Two basic nobodies are to blame/thank. “Lyn Nofziger and Frank Mankiewicz were major players in halting the 1970s metrication effort in the United States, largely by convincing President Ronald Reagan to shut down the United States Metric Board.” Mankiewicz wrote: So, during that first year of Reagan’s presidency, I sent Lyn another copy of a column I had written a few years before, attacking and satirizing the attempt by some organized do-gooders to inflict the metric system on Americans, a view of mine Lyn had enthusiastically endorsed. So, in 1981, when I reminded him that a commission actually existed to further the adoption of the metric system and the damage we both felt this could wreak on our country, Lyn went to work with material provided by each of us. He was able, he told me, to prevail on the president to dissolve the commission and make sure that, at least in the Reagan presidency, there would be no further effort to sell metric. It was a signal victory, but one which we recognized would have to be shared only between the two of us, lest public opinion once again began to head toward metrification.

Two basic nobodies are to blame/thank.
 
Lyn Nofziger and Frank Mankiewicz were major players in halting the 1970s metrication effort in the United States, largely by convincing President Ronald Reagan to shut down the United States Metric Board.”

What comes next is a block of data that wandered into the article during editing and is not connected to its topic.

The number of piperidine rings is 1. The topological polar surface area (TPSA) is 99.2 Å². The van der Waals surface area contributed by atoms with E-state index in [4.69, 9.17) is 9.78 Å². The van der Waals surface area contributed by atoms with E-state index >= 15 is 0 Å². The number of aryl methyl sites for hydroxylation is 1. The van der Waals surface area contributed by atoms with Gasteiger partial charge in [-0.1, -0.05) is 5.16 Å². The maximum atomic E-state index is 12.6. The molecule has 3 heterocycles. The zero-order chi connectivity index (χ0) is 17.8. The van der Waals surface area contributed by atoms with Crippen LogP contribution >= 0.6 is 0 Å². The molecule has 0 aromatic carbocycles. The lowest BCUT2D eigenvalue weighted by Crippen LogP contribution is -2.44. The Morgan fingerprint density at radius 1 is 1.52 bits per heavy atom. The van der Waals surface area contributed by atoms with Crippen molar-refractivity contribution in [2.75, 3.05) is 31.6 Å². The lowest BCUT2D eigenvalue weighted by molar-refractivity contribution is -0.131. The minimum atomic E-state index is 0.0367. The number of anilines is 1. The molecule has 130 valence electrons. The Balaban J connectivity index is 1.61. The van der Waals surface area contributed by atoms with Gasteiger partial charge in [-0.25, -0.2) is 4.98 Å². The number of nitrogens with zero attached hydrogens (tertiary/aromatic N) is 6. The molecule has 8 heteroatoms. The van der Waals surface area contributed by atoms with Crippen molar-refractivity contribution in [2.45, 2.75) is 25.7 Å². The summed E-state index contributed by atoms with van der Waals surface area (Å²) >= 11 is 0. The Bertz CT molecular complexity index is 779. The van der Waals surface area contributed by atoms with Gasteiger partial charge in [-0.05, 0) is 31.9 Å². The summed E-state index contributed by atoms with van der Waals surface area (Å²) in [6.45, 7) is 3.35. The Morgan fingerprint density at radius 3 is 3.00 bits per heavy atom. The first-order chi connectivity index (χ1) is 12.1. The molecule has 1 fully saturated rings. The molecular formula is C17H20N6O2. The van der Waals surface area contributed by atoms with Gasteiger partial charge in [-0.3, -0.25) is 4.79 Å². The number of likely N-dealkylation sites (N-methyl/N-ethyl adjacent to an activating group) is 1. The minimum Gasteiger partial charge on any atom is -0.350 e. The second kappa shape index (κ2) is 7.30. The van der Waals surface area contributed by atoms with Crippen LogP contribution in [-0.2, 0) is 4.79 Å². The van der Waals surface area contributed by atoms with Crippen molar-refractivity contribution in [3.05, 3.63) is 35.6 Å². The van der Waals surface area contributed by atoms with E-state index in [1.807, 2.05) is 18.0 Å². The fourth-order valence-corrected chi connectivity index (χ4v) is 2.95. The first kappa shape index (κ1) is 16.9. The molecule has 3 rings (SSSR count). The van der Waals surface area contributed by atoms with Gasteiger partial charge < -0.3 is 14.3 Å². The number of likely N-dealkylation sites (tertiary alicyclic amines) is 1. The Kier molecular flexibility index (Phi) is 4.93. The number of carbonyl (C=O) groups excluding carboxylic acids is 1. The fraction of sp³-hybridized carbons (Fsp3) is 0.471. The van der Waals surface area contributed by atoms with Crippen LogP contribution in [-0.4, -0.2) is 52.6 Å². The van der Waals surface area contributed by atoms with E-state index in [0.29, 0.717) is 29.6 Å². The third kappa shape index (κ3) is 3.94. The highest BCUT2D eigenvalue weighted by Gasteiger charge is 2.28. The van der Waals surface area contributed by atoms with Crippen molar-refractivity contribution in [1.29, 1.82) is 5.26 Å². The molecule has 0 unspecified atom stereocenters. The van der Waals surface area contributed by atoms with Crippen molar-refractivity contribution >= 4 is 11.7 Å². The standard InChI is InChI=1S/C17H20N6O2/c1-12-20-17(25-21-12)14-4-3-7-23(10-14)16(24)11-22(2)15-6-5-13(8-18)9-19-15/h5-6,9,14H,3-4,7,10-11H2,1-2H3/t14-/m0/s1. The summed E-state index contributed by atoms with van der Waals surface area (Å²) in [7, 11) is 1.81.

Mankiewicz wrote:
So, during that first year of Reagan’s presidency, I sent Lyn another copy of a column I had written a few years before, attacking and satirizing the attempt by some organized do-gooders to inflict the metric system on Americans, a view of mine Lyn had enthusiastically endorsed. So, in 1981, when I reminded him that a commission actually existed to further the adoption of the metric system and the damage we both felt this could wreak on our country, Lyn went to work with material provided by each of us. He was able, he told me, to prevail on the president to dissolve the commission and make sure that, at least in the Reagan presidency, there would be no further effort to sell metric.
 
It was a signal victory, but one which we recognized would have to be shared only between the two of us, lest public opinion once again began to head toward metrification.
 
 

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